At first blush, this seems mildly confusing. “Agnostic” implies maintaining a continuing doubt as to the existence of God, whereas “atheist” affirms that there is no God. One would think that in taking a “militant” position, a person would be sure, rather than doubtful. Then again, the exhibitor of this bumper sticker could be sure that he is doubtful, I suppose.
But there is much more here.
The main conceit is that the exhibitor is not prone to mere exercises of faith. Whatever he believes to be true must be proven, and be based on reason. However, as you will see, he falls into a fatal contradiction.
Any fact the exhibitor feels comfortable as being “known” was first learned at some time in the past. When that particular fact was being learned, there were already certain fundamental assumptions being made, that cannot be proven:
- A certain sequence of letters signifies a specific word
- Any word that is learned refers to a unique object—physical or otherwise
- The concept of numbers
Less fundamental is his acceptance of all sorts of facts that, at best, can only be verified by consulting reference books; but even this verification must assume some faith in some source. Indeed, if he were not to accept certain matters on faith, he would never learn anything at all. For example, he may learn that Richmond is the capital of Virginia. This assumes the geographical entities mentioned, along with the notion of a “capital.”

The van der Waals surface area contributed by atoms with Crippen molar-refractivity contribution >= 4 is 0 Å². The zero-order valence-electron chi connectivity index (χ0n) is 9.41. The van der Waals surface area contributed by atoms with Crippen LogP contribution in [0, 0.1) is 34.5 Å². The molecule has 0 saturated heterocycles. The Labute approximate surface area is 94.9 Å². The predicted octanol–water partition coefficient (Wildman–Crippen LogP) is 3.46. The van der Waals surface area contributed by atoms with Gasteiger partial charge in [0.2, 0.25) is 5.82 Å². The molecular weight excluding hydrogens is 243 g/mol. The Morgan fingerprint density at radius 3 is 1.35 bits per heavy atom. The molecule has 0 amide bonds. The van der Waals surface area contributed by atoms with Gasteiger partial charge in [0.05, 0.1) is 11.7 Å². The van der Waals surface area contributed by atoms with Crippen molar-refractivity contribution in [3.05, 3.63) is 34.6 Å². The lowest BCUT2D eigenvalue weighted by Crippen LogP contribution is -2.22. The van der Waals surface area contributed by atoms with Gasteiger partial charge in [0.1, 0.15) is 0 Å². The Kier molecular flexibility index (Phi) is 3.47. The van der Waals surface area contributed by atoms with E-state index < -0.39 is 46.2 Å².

Therefore, based on but a moment’s reflection, you will see that there is no difference between faith and reason.
He may then counter that certain things—such as the existence of God—are simply unknowable. But this stance creates further problems. Based on the standards of the bumper sticker, for him to contend something, he must be able to prove it; and now he is forced to prove that something can be unknowable.
For him, this is fatal. Assuming that it is even possible to prove that something is unknowable, if he does prove this, all he has done is underscored the necessity to take certain matters on faith, as I have already demonstrated. However, if he is unable to prove that something is unknowable, he has destroyed the very sentiment of the bumper sticker.
“[A]nd you will know the truth, and the truth will set you free.” (John 8:32)
Photo credit: reuvenim (Creative Commons)